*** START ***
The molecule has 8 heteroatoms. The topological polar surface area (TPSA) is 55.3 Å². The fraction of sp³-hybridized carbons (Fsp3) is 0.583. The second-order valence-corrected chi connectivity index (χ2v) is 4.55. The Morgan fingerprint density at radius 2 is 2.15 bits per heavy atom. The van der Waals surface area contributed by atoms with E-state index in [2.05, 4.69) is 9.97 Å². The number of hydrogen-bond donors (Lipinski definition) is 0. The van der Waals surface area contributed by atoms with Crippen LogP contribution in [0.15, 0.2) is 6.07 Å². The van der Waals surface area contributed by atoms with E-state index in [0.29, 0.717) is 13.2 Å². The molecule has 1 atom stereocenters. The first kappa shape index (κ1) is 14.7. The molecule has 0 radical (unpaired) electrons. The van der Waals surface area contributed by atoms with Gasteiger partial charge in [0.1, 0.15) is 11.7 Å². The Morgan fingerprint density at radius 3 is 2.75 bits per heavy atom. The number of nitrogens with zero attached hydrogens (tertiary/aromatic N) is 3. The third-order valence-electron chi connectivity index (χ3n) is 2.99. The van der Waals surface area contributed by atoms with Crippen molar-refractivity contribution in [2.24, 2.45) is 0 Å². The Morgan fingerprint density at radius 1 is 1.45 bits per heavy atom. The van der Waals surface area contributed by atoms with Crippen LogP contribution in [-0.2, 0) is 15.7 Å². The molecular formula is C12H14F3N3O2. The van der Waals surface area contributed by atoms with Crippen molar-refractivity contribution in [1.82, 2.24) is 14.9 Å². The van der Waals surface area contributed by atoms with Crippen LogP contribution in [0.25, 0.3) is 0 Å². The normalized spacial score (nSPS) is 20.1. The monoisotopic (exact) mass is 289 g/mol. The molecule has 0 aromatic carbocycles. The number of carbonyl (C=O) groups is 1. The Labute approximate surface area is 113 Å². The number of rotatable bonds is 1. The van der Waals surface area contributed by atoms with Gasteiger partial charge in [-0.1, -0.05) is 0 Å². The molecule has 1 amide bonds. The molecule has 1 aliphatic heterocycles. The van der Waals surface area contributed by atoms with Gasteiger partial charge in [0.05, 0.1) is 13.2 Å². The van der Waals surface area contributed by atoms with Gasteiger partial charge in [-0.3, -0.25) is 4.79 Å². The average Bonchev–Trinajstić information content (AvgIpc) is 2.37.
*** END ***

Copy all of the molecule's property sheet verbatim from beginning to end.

The molecule has 8 heteroatoms. The topological polar surface area (TPSA) is 55.3 Å². The fraction of sp³-hybridized carbons (Fsp3) is 0.583. The second-order valence-corrected chi connectivity index (χ2v) is 4.55. The Morgan fingerprint density at radius 2 is 2.15 bits per heavy atom. The van der Waals surface area contributed by atoms with E-state index in [2.05, 4.69) is 9.97 Å². The number of hydrogen-bond donors (Lipinski definition) is 0. The van der Waals surface area contributed by atoms with Crippen LogP contribution in [0.15, 0.2) is 6.07 Å². The van der Waals surface area contributed by atoms with E-state index in [0.29, 0.717) is 13.2 Å². The molecule has 1 atom stereocenters. The first kappa shape index (κ1) is 14.7. The molecule has 0 radical (unpaired) electrons. The van der Waals surface area contributed by atoms with Gasteiger partial charge in [0.1, 0.15) is 11.7 Å². The Morgan fingerprint density at radius 3 is 2.75 bits per heavy atom. The number of nitrogens with zero attached hydrogens (tertiary/aromatic N) is 3. The third-order valence-electron chi connectivity index (χ3n) is 2.99. The van der Waals surface area contributed by atoms with Crippen molar-refractivity contribution in [2.24, 2.45) is 0 Å². The Morgan fingerprint density at radius 1 is 1.45 bits per heavy atom. The van der Waals surface area contributed by atoms with Crippen LogP contribution in [-0.2, 0) is 15.7 Å². The molecular formula is C12H14F3N3O2. The van der Waals surface area contributed by atoms with Crippen molar-refractivity contribution in [1.82, 2.24) is 14.9 Å². The van der Waals surface area contributed by atoms with Crippen LogP contribution in [0.25, 0.3) is 0 Å². The normalized spacial score (nSPS) is 20.1. The monoisotopic (exact) mass is 289 g/mol. The molecule has 0 aromatic carbocycles. The number of carbonyl (C=O) groups is 1. The Labute approximate surface area is 113 Å². The number of rotatable bonds is 1. The van der Waals surface area contributed by atoms with Gasteiger partial charge in [-0.1, -0.05) is 0 Å². The molecule has 1 amide bonds. The molecule has 1 aliphatic heterocycles. The van der Waals surface area contributed by atoms with Gasteiger partial charge in [0.05, 0.1) is 13.2 Å². The van der Waals surface area contributed by atoms with Gasteiger partial charge in [-0.3, -0.25) is 4.79 Å². The average Bonchev–Trinajstić information content (AvgIpc) is 2.37.